In my month of absence, I wasn't just sitting around. I finished implementing the bottom tip mockup in 3D, which required a complete recreation from scratch due to how unsuitable for 3D printing the original model was. I also printed out a second set for a Krystal cosplayer who wanted 3D prints of the two tips. If you want your own set, I'm still offering to print these two tips for $40, plus shipping.
I spent a lot of additional time looking into more lighting solutions. The company who made the prototype Lightpaper never responded. However, I did find that there are that are lots of LED strips theoretically thin enough to use inside a tube with room to spare. It just came down to figuring out which one. I looked at dozens and dozens of options, before settling for now on a 3mm wide strip with 3014 SMD LEDs that are only 10mm apart. The strip is about 1mm thick, well within tolerances, and probably the thinnest you can get without ordering directly from Chinese factories. And bonus, they're cheap too! I managed to get about 32 feet of them for about $50. By my calculations, for the final product, I'll need roughly twice that much, but for now, this is sufficient for testing.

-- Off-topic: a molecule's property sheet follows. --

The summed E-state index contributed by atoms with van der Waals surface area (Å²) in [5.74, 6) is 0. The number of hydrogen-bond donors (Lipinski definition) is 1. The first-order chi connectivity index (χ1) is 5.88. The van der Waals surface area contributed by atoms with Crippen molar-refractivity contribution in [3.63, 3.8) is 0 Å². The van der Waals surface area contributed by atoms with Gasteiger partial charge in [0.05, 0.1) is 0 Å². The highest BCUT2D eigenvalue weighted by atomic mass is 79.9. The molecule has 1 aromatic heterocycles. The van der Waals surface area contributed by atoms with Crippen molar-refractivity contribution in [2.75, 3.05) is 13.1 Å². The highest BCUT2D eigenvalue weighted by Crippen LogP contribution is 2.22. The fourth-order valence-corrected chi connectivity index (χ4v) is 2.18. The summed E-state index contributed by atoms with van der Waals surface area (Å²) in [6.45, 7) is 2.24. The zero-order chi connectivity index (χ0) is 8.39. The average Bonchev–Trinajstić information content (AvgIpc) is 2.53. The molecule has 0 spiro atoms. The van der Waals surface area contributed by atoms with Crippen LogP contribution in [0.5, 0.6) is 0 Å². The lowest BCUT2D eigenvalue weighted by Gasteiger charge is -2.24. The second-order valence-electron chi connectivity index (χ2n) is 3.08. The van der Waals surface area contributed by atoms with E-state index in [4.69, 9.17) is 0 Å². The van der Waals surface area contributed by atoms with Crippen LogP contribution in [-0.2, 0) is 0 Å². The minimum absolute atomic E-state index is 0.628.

These things are so incredibly small! It's hard to appreciate how small they are using the stock photos on the websites. Check out the strip next to a more normal size LED strip and a normal AA battery.
As for power, though they are 12 volt LEDs, I was able to get them to put out reasonable amounts of light at just over 7 volts. That means I can power an entire strip with just a handful of batteries, if all goes well. The next step will be to create a column of these LEDs around a central core and get that to light up. That will show off what it will look like for the final product. It's not a perfectly even distribution of light, but with a checkerboard pattern and some glass-frosting techniques, I think I can make it appear very even. Below is my tentative setup. I think I'll use a little time this weekend to do some soldering.
The white material below the shaft is some various light transmission and diffusion materials I scrounged from out of dead TVs. Not sure yet if they will be helpful to this project.